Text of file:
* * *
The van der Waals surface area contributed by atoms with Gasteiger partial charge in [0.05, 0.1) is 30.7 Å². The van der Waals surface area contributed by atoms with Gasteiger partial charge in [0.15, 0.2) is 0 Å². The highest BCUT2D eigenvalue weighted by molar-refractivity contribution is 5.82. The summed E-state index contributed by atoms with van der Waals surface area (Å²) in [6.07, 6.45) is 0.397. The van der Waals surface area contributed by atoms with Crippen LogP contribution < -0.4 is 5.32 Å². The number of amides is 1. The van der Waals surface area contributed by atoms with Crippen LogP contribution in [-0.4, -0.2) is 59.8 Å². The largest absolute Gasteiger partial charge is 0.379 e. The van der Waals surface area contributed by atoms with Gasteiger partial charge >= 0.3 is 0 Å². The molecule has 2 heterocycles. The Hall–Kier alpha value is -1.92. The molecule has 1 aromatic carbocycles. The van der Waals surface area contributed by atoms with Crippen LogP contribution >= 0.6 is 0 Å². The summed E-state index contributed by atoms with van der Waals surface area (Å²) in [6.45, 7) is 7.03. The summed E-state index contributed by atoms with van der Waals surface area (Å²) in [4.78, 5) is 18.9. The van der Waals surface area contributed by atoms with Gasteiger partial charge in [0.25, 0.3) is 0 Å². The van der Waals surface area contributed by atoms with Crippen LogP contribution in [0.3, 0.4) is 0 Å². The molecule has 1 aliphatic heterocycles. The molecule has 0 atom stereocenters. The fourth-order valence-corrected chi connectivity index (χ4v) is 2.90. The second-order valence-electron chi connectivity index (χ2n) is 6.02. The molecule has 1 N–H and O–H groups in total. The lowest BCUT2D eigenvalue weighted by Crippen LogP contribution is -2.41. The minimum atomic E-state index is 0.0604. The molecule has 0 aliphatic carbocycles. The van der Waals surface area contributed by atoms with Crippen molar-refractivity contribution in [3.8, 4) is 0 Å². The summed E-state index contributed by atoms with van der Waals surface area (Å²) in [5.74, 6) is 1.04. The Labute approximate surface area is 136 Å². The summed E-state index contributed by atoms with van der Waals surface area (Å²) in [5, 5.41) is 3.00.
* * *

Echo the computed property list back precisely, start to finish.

The van der Waals surface area contributed by atoms with Gasteiger partial charge in [0.05, 0.1) is 30.7 Å². The van der Waals surface area contributed by atoms with Gasteiger partial charge in [0.15, 0.2) is 0 Å². The highest BCUT2D eigenvalue weighted by molar-refractivity contribution is 5.82. The summed E-state index contributed by atoms with van der Waals surface area (Å²) in [6.07, 6.45) is 0.397. The van der Waals surface area contributed by atoms with Crippen LogP contribution < -0.4 is 5.32 Å². The number of amides is 1. The van der Waals surface area contributed by atoms with Crippen LogP contribution in [-0.4, -0.2) is 59.8 Å². The largest absolute Gasteiger partial charge is 0.379 e. The van der Waals surface area contributed by atoms with Gasteiger partial charge >= 0.3 is 0 Å². The molecule has 2 heterocycles. The Hall–Kier alpha value is -1.92. The molecule has 1 aromatic carbocycles. The van der Waals surface area contributed by atoms with Crippen LogP contribution >= 0.6 is 0 Å². The summed E-state index contributed by atoms with van der Waals surface area (Å²) in [6.45, 7) is 7.03. The summed E-state index contributed by atoms with van der Waals surface area (Å²) in [4.78, 5) is 18.9. The van der Waals surface area contributed by atoms with Gasteiger partial charge in [0.25, 0.3) is 0 Å². The van der Waals surface area contributed by atoms with Crippen LogP contribution in [0.3, 0.4) is 0 Å². The molecule has 1 aliphatic heterocycles. The molecule has 0 atom stereocenters. The fourth-order valence-corrected chi connectivity index (χ4v) is 2.90. The second-order valence-electron chi connectivity index (χ2n) is 6.02. The molecule has 1 N–H and O–H groups in total. The lowest BCUT2D eigenvalue weighted by Crippen LogP contribution is -2.41. The minimum atomic E-state index is 0.0604. The molecule has 0 aliphatic carbocycles. The van der Waals surface area contributed by atoms with Crippen molar-refractivity contribution in [3.8, 4) is 0 Å². The summed E-state index contributed by atoms with van der Waals surface area (Å²) in [5.74, 6) is 1.04. The Labute approximate surface area is 136 Å². The summed E-state index contributed by atoms with van der Waals surface area (Å²) in [5, 5.41) is 3.00.